This momentary fear.
I’ve spent a significant chunk of my 25 years cowering under the shadow of fear.
Friend, I’ll be honest…
I’ve feared that those I love most will “move on” from me before I’m remotely ready to “move on” from them.
I’ve feared that the recurring struggles of my past will keep recurring in my future – leaving me to spin round and round on a hamster wheel to nowhere, exhausted but unable to step out of the maddening cycle.
I’ve feared that I will never look the way I’ve envisioned my “ideal” self to look, leaving the “real” me to live as only a fraction of the me I’ve fantasized into mental existence.
I’ve feared that people will misrepresent my actions, misunderstand my words, and mistrust my choices.
I’ve feared that some of my fondest dreams will be sifted right out of the sands of my future.
I’ve feared loss – of friends, of reputation, of comfort, of attention.
I’ve feared conflict – the sort of conflict that I cannot “fix,” no matter how earnestly and sincerely I attempt to do so.
I’ve feared my own shortcomings cropping up with ferocity at all the wrong moments, when I would much prefer to be “doing great.”
I’ve feared gaining weight.
I’ve feared being alone.
I’ve feared being forgotten, unneeded, unwanted.
I have feared.
And do you know what? Many of the fears I’ve listed above have become reality in my life. I have been misunderstood and misrepresented. I have lost friends I counted dear. I have faced conflicts too convoluted for me to fix. I have gained weight. I have been alone. I have watched as some of my dearest dreams and ambitions were laid to rest in graves from which I could not resurrect them.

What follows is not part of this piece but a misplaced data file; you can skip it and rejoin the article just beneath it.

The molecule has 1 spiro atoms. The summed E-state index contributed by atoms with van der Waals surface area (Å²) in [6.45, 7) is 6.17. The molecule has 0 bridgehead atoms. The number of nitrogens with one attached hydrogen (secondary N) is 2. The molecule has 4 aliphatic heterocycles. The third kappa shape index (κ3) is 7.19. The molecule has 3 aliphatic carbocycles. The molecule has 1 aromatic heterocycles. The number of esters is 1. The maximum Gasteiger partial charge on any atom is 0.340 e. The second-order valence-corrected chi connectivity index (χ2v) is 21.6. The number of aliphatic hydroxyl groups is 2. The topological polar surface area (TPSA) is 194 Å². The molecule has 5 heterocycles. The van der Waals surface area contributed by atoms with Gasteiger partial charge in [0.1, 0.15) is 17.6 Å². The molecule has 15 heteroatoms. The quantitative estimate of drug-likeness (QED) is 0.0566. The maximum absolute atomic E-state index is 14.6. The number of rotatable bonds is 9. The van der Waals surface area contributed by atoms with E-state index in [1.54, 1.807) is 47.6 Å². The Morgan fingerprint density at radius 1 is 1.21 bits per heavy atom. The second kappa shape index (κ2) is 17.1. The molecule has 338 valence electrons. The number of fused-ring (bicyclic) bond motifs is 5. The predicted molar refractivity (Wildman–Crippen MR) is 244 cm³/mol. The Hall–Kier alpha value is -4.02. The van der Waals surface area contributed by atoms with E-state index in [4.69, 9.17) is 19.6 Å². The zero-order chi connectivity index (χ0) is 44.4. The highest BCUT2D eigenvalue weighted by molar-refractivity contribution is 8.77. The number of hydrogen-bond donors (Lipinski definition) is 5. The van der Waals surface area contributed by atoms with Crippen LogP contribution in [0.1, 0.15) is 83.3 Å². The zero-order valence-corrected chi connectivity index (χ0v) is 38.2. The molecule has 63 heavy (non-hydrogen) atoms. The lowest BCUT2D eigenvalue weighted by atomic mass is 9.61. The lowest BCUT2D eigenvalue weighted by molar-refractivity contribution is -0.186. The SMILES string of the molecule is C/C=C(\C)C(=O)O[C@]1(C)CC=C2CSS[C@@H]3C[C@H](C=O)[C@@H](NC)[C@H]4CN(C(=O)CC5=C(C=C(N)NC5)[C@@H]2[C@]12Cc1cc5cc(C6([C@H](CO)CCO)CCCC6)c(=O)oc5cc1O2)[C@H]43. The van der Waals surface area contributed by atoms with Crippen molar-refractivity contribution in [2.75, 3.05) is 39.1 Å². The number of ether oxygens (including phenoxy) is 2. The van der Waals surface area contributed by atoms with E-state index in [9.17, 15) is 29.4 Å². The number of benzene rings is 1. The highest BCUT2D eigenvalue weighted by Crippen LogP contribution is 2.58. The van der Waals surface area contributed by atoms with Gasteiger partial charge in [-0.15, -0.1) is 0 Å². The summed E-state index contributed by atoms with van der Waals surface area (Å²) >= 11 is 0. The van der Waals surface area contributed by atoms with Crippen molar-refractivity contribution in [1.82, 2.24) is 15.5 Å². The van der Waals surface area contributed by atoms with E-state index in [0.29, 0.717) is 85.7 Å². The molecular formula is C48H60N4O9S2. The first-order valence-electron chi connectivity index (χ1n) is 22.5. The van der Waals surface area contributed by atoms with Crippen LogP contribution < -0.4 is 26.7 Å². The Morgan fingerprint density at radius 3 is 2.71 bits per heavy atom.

I have trembled and sobbed and clenched my fists, begging God to let me please just have this or that, to please just spare me this or that… to please keep this or that from happening to me.
And sometimes – at key moments of my panic and fervent begging – He has said “No.”
I am not trying to be depressing. Please understand me… I am in fact speaking of the greatest instances of liberation my heart has ever known. The hardest gifts of God – the answers that momentarily feel far more like a gash than grace – are the very things over which I now rejoice with the most intimate of celebrations in my heart.
What I am saying is this: in the moments when my “worst” fears have been realized I cry and writhe and squirm and moan in panic and anguish… until eventually I exhaust myself and fall silent. And friends, in that silence … in that silence comes the sunrise. When the dust settles and I look around expecting to see my life in ruin, preparing to lament the destruction of my hopes, I find instead something diametrically different… I find the freedom for which I’ve so long yearned.
God is wiser than we are … entirely wiser. He knows that the things/persons to which we cling most tightly – with a death grip and with a lump in our throat that screams “If I lose this I’ll fall apart!” – are the very things which are a malignant cancer to our liberty, to our very lives. God is in the business of rescuing, redeeming, transforming, and saving. He carries out no other kind of business with His children. He is no kill-joy. He is no bully. He is not – not ever – an impulsive vengeance taker.
If we walk through the realization of a certain fear, then we walk through it with the absolute promise of Christ – backed by the full measure of the glorious faithfulness of God – that we are shedding a decaying, enslaving skin for a life-soaked, eternally satisfying, and unquestionably liberating garment of Grace.
Whether it feels like that immediately or not, that is the Truth.
It’s the Truth.